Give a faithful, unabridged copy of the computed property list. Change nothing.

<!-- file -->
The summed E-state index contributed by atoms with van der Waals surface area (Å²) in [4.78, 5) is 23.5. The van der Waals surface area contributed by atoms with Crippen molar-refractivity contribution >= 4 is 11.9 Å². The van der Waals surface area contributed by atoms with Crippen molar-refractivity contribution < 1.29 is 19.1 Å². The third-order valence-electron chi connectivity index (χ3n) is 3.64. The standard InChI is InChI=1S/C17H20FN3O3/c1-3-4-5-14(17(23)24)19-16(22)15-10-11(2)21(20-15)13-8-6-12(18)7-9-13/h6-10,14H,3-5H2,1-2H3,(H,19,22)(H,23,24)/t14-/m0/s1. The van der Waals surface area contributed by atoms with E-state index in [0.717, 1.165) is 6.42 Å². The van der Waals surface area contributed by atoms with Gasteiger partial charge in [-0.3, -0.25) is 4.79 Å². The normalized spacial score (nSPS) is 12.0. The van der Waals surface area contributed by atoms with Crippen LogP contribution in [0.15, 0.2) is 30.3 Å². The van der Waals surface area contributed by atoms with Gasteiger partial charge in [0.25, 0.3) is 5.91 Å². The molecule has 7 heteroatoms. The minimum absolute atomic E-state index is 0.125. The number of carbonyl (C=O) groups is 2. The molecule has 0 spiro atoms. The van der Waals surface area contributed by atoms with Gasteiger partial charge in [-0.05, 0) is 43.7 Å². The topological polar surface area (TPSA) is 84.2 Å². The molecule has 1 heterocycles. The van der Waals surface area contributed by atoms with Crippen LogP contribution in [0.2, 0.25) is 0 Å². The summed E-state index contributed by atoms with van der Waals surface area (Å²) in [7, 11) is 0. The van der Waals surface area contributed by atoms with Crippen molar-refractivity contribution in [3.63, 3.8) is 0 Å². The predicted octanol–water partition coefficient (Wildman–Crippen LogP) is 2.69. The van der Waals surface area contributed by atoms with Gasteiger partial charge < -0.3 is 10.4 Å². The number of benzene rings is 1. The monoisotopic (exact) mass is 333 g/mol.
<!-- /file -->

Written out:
The summed E-state index contributed by atoms with van der Waals surface area (Å²) in [4.78, 5) is 23.5. The van der Waals surface area contributed by atoms with Crippen molar-refractivity contribution >= 4 is 11.9 Å². The van der Waals surface area contributed by atoms with Crippen molar-refractivity contribution < 1.29 is 19.1 Å². The third-order valence-electron chi connectivity index (χ3n) is 3.64. The standard InChI is InChI=1S/C17H20FN3O3/c1-3-4-5-14(17(23)24)19-16(22)15-10-11(2)21(20-15)13-8-6-12(18)7-9-13/h6-10,14H,3-5H2,1-2H3,(H,19,22)(H,23,24)/t14-/m0/s1. The van der Waals surface area contributed by atoms with E-state index in [0.717, 1.165) is 6.42 Å². The van der Waals surface area contributed by atoms with Gasteiger partial charge in [-0.3, -0.25) is 4.79 Å². The normalized spacial score (nSPS) is 12.0. The van der Waals surface area contributed by atoms with Crippen LogP contribution in [0.15, 0.2) is 30.3 Å². The van der Waals surface area contributed by atoms with Gasteiger partial charge in [0.25, 0.3) is 5.91 Å². The molecule has 7 heteroatoms. The minimum absolute atomic E-state index is 0.125. The number of carbonyl (C=O) groups is 2. The molecule has 0 spiro atoms. The van der Waals surface area contributed by atoms with Gasteiger partial charge in [-0.05, 0) is 43.7 Å². The topological polar surface area (TPSA) is 84.2 Å². The molecule has 1 heterocycles. The van der Waals surface area contributed by atoms with Crippen LogP contribution in [0.2, 0.25) is 0 Å². The summed E-state index contributed by atoms with van der Waals surface area (Å²) in [7, 11) is 0. The van der Waals surface area contributed by atoms with Crippen molar-refractivity contribution in [3.63, 3.8) is 0 Å². The predicted octanol–water partition coefficient (Wildman–Crippen LogP) is 2.69. The van der Waals surface area contributed by atoms with Gasteiger partial charge < -0.3 is 10.4 Å². The number of benzene rings is 1. The monoisotopic (exact) mass is 333 g/mol.